Zoonotic viruses must be treated as weapons of mass destruction says Lord Hague of Richmond (The Times). I fully agree with him. The coronavirus crisis must compel humankind to do something about our relationship with animals and in particular, in this instance, the wild species.
American scientists have estimated that 1.6 million undiscovered viruses exist in wild animals. Nearly half of them, they say, could infect people. The coronavirus arose out of a perfect storm of conditions. There is and was a brutal relationship between wild animals and humans at the 20,000 wet markets in China. This brings together animals who carry viruses and humans in vast numbers. Viruses can escape these animals because they are slaughtered on the spot. Africa also has a substantial market in ‘bush meat’.
There have been three times as many outbreaks of zoonotic disease transmission in the 1990s as there were in the 1940s. And it is getting worse. No doubt this is because there are more people and there’s more animal abuse and slaughtering in an unregulated way. This, regrettably, is why China is nearly always implicated in these horrendous zoonotic disease transmissions e.g. bird flu SARS.
The majority of new infectious diseases start in animals. These include SARS, ebola and HIV-AIDS. The next coronavirus-style pandemic may well happen in the near future. The current one is a wake-up call to world leaders.
There must be a new international order to inspect the biological threats which pose a danger to human health and the global economy, says Lord Hague. We take steps to prevent the proliferation of weapons of mass destruction but it appears that we do nothing but respect to new viruses which cause destruction on a similar scale.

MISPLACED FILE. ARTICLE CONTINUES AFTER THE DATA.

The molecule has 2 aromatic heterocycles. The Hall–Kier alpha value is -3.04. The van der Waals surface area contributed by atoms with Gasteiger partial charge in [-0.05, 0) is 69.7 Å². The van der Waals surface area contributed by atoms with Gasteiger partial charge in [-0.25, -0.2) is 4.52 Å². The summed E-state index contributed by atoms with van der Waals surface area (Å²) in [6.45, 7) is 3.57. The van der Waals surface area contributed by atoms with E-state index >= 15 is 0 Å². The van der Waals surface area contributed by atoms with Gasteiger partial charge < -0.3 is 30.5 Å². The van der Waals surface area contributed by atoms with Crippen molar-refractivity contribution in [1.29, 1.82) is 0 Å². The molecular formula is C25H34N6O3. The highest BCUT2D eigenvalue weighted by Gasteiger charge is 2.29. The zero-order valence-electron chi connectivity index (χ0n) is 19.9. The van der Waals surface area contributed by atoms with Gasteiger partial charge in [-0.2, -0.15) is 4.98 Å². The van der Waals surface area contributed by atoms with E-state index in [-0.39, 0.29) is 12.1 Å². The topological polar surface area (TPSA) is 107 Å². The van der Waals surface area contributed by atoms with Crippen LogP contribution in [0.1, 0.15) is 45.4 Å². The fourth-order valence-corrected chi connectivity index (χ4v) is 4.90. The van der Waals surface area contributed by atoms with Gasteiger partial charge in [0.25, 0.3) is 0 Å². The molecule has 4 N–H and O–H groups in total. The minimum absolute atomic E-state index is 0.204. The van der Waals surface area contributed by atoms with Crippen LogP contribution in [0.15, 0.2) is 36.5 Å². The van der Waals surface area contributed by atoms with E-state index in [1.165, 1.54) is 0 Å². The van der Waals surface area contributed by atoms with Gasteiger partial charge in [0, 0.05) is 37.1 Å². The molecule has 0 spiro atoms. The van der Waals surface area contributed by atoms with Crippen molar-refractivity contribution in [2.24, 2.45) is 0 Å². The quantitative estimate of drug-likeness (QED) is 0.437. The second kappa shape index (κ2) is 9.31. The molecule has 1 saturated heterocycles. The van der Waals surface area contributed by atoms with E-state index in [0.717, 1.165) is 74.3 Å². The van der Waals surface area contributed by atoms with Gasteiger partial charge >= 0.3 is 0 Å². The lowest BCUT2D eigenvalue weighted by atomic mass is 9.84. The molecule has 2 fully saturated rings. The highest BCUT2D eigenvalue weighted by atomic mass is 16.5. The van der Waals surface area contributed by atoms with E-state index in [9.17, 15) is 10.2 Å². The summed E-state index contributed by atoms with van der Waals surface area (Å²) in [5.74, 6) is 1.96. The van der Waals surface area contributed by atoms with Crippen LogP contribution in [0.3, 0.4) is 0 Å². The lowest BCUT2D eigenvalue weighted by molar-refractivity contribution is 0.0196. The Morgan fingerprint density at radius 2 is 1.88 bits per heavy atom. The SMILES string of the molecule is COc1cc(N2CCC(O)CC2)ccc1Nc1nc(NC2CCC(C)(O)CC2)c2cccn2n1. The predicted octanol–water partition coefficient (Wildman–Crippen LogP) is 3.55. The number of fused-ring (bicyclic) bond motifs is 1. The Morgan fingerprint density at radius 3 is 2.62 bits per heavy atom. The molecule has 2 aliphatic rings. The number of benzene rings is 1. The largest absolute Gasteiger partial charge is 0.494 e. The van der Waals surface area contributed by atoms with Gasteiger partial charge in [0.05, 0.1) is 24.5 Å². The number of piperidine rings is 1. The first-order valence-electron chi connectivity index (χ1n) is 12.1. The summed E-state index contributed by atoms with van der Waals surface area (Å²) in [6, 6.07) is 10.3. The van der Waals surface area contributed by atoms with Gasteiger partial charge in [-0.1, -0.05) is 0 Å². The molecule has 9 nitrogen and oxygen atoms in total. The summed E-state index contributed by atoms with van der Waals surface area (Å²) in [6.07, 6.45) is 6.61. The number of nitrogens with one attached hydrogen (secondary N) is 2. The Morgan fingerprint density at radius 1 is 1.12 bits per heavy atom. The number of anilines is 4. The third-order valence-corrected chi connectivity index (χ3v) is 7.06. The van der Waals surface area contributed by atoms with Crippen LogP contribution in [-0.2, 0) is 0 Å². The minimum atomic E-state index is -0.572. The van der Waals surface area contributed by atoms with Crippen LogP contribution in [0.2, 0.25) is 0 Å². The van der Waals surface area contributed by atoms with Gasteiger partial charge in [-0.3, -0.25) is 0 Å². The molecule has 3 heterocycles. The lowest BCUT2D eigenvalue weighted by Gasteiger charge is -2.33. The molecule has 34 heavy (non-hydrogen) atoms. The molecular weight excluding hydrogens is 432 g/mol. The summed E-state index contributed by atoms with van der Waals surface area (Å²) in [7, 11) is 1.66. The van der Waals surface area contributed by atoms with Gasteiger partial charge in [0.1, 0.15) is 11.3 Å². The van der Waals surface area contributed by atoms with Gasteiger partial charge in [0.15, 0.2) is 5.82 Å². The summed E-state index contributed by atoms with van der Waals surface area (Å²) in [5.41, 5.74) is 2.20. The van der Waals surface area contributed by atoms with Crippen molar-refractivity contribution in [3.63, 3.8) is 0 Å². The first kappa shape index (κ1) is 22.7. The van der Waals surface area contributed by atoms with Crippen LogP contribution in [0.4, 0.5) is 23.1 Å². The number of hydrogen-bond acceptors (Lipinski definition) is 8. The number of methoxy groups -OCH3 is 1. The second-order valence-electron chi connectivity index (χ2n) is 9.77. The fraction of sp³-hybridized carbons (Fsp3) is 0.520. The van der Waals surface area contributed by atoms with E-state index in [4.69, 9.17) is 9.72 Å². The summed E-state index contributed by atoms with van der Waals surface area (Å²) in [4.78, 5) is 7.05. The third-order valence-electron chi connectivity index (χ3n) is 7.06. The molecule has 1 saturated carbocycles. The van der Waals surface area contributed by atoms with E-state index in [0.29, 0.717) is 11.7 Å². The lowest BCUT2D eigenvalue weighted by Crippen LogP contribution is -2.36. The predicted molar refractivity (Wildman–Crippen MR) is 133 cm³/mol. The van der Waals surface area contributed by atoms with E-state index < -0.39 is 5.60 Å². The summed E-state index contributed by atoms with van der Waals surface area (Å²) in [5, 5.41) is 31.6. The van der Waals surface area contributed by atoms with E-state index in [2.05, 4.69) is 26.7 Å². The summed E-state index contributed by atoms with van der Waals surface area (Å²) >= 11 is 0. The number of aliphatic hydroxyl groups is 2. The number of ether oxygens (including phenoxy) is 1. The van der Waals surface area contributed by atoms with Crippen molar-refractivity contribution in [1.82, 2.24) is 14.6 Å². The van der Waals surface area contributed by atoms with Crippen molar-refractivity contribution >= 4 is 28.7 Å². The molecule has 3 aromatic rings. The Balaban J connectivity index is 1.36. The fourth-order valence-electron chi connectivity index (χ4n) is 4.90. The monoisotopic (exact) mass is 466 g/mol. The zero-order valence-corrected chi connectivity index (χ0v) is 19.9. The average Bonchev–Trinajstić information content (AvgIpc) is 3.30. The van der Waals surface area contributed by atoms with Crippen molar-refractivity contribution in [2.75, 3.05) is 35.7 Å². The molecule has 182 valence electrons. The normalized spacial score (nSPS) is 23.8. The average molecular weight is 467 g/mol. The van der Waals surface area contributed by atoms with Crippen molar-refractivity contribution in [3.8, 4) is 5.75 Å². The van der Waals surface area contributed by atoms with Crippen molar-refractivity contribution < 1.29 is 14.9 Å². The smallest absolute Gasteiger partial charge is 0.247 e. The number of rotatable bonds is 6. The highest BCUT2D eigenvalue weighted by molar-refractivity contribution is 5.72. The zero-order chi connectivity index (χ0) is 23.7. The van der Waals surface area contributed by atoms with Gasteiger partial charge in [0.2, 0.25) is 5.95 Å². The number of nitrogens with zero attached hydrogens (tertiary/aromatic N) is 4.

There needs to be a system to monitor and inspect viral threats and then the power internationally to shut those threats down. In my opinion, the World Health Organisation has failed in this coronavirus pandemic. They are paid an awful lot of money but what do they do? They appeared to have taken sides with China and defended China’s approach to the pandemic. Allegedly China covered it up which allowed the virus to spread across the globe. There will be compensation claims. I have no doubt about it. The state of Missouri in America has already started. These claims will amount to trillions of dollars.
However, claims for compensation are reactive. It is far wiser to take proactive steps as Lord Hague advocates. We must stop this increased exposure to novel pathogens due to increased trade in wildlife whether they be a wet market in South China or a shipment from West Africa. In addition, deforestation which is catastrophic across the planet displaces wild species. These animals spill into suburbs and rural communities. They can cause viral outbreaks such as zika.
And, Lord Hague says industrial farming creates conditions for a new flu strain in birds and pigs which can be transferred to their handlers and thence to the wider human population. Boris Johnson needs to use the next international climate change conference to put pressure on world leaders to take steps to take proactive measures against another coronavirus-like catastrophe. We must improve our relationship with wild animals and respect them and the planet.